But my job isn’t just about checking other runaway emotional patterns. I care about truth. The many worlds interpretation of quantum mechanics is a determinist one. The actual prediction, as far as I understand, is that the distribution of Everett branches cannot “be influenced”. I’m not sure what it would even mean to do so. Everything happens. Universes where I have more kids, and universes where I don’t. Universes where someone reading this blog post hallucinates that I titled it “Purple Unicorns”, and universes where no one hallucinates, but on someone’s computer screen the pixels actually randomly rearrange into the pattern where the title says “Purple Unicorns”. 

There are very few universes where the magical-type things like letters rearranging happen. Casual googling hasn’t revealed guesses about how many Everett branches split off every second. I only found a FAQ that said umpteen… My brain rejects any attempts to truly visualize every quantum thing going every possible way and multiplying all that. Trying to imagine it boggles my mind.

Will has on occasion talked about choices we make causing bad outcomes in whole bunches of Everett branches. But no. I get what he’s saying, that he’s trying to get our human brains to conceptualize tail risk. But all Everett beaches happen. It’s not about what we do.

Then there’s stuff about identity and anthropics. Maybe if I identify as this or that kind of algorithm, then it’s fair to say that I can affect what happens to “me” because, while the distribution of universes is fixed, I can change what I’m counting as me, so I can on average chance what is likely to happen to one of the things that counts as “me”.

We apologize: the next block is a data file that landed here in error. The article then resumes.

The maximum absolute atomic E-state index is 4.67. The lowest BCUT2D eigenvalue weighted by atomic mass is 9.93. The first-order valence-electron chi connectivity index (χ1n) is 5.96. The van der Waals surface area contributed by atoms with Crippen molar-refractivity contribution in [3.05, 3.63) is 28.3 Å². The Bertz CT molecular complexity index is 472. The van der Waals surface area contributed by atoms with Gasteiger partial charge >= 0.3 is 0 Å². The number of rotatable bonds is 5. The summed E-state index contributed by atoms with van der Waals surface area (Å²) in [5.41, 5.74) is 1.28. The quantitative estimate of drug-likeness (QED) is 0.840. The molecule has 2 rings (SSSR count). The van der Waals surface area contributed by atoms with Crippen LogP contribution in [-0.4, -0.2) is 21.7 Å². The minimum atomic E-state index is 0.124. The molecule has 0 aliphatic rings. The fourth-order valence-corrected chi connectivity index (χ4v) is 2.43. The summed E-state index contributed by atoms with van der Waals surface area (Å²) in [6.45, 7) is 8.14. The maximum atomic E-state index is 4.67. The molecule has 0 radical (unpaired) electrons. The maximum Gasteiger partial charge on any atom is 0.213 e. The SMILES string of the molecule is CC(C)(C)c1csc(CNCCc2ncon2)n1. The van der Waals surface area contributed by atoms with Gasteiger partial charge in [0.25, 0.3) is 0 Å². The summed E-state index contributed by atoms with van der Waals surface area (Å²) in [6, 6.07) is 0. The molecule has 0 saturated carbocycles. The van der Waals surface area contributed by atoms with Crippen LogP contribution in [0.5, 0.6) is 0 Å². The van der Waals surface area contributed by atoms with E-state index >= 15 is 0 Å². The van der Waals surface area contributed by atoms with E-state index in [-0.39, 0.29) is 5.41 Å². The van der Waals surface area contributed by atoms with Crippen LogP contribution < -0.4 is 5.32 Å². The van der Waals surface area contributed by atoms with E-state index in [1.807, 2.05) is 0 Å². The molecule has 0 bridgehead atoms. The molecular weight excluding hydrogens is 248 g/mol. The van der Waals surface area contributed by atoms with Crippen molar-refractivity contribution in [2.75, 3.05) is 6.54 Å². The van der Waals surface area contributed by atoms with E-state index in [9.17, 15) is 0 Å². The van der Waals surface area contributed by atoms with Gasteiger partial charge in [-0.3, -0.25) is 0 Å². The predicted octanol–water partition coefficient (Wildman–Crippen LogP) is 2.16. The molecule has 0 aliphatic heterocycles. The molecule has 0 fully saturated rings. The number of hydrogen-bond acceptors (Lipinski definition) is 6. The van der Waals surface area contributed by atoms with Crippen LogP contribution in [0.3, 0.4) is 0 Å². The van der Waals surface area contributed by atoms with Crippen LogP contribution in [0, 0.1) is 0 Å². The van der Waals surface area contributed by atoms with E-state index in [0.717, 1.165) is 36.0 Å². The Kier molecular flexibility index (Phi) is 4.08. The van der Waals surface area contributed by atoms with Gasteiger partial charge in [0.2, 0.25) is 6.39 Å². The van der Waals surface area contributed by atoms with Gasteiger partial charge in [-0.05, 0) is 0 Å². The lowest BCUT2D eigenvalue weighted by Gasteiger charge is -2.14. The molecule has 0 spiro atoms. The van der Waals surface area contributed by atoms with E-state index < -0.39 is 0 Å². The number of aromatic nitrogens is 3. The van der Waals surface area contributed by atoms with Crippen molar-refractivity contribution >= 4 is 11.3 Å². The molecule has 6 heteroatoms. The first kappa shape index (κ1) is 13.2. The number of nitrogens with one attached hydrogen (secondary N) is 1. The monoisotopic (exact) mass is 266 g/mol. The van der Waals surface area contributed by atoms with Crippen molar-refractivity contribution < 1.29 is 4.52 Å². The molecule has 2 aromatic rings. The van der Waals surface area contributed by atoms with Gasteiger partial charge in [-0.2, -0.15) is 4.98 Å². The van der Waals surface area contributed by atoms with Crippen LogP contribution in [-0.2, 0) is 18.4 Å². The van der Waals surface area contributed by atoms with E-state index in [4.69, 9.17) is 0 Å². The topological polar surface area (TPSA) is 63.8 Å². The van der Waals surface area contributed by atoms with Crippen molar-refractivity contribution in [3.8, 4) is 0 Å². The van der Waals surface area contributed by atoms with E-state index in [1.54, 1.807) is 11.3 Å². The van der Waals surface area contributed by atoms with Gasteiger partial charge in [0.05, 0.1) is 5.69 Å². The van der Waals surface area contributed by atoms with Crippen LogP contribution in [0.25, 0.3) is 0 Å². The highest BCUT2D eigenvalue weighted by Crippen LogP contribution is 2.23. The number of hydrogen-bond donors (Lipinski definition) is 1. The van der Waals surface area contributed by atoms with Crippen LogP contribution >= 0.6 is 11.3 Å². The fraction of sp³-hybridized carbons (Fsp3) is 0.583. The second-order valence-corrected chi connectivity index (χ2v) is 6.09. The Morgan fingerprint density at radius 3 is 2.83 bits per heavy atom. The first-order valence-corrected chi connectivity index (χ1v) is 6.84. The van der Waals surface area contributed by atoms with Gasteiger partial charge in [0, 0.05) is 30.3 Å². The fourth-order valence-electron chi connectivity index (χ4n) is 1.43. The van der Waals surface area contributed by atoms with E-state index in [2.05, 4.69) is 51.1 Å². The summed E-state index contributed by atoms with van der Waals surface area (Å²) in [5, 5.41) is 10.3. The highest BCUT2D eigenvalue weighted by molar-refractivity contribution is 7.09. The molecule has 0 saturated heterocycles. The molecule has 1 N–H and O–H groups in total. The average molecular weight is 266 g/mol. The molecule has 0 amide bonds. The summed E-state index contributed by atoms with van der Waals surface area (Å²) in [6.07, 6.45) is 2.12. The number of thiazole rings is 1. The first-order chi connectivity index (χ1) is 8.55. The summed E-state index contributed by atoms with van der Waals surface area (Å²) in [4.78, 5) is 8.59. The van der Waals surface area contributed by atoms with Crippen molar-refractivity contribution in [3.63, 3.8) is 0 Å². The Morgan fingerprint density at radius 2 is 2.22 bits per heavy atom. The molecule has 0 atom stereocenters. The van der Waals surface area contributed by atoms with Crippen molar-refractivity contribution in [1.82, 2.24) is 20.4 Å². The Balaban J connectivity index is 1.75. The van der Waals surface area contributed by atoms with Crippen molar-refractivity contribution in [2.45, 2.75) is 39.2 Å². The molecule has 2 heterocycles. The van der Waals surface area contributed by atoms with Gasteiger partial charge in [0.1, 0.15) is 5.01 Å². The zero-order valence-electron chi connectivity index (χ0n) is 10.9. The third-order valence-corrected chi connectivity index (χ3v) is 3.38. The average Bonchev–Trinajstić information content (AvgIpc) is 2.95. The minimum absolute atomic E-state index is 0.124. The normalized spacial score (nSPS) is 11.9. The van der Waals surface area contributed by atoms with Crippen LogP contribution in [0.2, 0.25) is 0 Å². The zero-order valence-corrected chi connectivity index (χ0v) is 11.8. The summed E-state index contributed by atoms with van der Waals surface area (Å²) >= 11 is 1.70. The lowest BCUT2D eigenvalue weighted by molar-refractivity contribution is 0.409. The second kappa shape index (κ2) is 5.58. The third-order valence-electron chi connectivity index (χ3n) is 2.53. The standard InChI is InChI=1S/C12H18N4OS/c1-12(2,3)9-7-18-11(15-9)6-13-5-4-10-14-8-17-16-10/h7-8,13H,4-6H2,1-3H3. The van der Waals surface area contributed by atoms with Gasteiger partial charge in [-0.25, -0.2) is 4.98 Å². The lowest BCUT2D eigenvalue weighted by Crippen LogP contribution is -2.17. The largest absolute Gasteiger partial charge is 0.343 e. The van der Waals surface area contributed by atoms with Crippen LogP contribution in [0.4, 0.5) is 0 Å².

I’d call my nihilism relatively mature (jargon I’ve been appropriating from Big Mind Big Heart). It’s not mostly about stereotyped behavior and numbing pain. It’s quite curious and interested in getting feedback from reality, mostly through scientific and philosophical writing. But it’s definitely there. I’m grateful to it, and I think it has some good insights. Its questions and confusion are likely even more valuable.

  • Dermot Harnett

    Where’s the nihilism here? This just sounds like the LW consensus to me. Nothing about it precludes compassion, joy or happiness.

    • Fair enough. I do think the facts of what I said amount the LW consensus and the frame does not preclude compassion, joy, and happiness. But the idea that nothing matters seems nihilistic to me, and that can get in there too.

      • Dermot Harnett

        I’m just curious to know how your non-nihilistic frame differs? Is it by the presence of additional beliefs not present in the above, or by disagreement with some of the above?

        • Good question!

          In the non-nihilistic frame, I think that some hypothetical smarter wiser future me would advise me to become the sort of agent who tries to make the world a better and more likely to survive place. I believe that if I somehow got to remember the life experience of being both a more goal-directed world saver person and a person who only cared about enjoying life then I would definitely pick the first option, including because I should expect it to be a longer life.

          Nihilistic me isn’t convinced of the above-described point.

          Thanks for encouraging me to pin this one down :-).